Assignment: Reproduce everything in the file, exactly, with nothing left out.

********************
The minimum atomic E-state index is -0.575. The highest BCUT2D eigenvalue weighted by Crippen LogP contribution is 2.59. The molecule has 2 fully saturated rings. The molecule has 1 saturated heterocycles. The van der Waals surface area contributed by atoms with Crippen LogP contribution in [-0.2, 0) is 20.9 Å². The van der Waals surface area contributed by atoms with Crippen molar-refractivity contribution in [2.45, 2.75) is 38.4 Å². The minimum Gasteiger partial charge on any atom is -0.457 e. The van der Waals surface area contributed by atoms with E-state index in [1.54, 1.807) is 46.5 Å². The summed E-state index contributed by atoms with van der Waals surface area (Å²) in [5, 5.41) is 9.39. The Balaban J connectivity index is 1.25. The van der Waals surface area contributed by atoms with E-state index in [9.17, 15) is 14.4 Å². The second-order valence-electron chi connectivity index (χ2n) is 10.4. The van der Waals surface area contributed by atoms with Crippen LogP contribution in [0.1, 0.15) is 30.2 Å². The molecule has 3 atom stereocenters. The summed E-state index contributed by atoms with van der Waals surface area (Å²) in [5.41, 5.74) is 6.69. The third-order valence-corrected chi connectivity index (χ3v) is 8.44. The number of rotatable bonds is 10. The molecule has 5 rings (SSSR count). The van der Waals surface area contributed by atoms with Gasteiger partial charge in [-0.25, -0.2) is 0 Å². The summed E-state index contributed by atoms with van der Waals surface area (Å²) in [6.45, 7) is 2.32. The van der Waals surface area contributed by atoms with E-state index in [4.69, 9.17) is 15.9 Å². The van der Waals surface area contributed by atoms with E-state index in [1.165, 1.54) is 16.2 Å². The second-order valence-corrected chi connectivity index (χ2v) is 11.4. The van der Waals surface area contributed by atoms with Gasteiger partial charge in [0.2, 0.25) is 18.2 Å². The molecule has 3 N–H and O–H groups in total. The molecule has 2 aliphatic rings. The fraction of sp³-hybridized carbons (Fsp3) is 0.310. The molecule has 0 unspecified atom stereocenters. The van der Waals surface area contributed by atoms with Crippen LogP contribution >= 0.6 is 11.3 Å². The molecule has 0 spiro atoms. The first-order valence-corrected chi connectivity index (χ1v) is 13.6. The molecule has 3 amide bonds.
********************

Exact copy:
The minimum atomic E-state index is -0.575. The highest BCUT2D eigenvalue weighted by Crippen LogP contribution is 2.59. The molecule has 2 fully saturated rings. The molecule has 1 saturated heterocycles. The van der Waals surface area contributed by atoms with Crippen LogP contribution in [-0.2, 0) is 20.9 Å². The van der Waals surface area contributed by atoms with Crippen molar-refractivity contribution in [2.45, 2.75) is 38.4 Å². The minimum Gasteiger partial charge on any atom is -0.457 e. The van der Waals surface area contributed by atoms with E-state index in [1.54, 1.807) is 46.5 Å². The summed E-state index contributed by atoms with van der Waals surface area (Å²) in [5, 5.41) is 9.39. The Balaban J connectivity index is 1.25. The van der Waals surface area contributed by atoms with E-state index in [9.17, 15) is 14.4 Å². The second-order valence-electron chi connectivity index (χ2n) is 10.4. The van der Waals surface area contributed by atoms with Crippen LogP contribution in [0.1, 0.15) is 30.2 Å². The molecule has 3 atom stereocenters. The summed E-state index contributed by atoms with van der Waals surface area (Å²) in [5.41, 5.74) is 6.69. The third-order valence-corrected chi connectivity index (χ3v) is 8.44. The number of rotatable bonds is 10. The molecule has 5 rings (SSSR count). The van der Waals surface area contributed by atoms with Gasteiger partial charge in [-0.25, -0.2) is 0 Å². The summed E-state index contributed by atoms with van der Waals surface area (Å²) in [6.45, 7) is 2.32. The van der Waals surface area contributed by atoms with E-state index in [4.69, 9.17) is 15.9 Å². The van der Waals surface area contributed by atoms with E-state index in [1.165, 1.54) is 16.2 Å². The second-order valence-corrected chi connectivity index (χ2v) is 11.4. The van der Waals surface area contributed by atoms with Gasteiger partial charge in [0.2, 0.25) is 18.2 Å². The molecule has 3 N–H and O–H groups in total. The molecule has 2 aliphatic rings. The fraction of sp³-hybridized carbons (Fsp3) is 0.310. The molecule has 0 unspecified atom stereocenters. The van der Waals surface area contributed by atoms with Crippen LogP contribution >= 0.6 is 11.3 Å². The molecule has 0 spiro atoms. The first-order valence-corrected chi connectivity index (χ1v) is 13.6. The molecule has 3 amide bonds.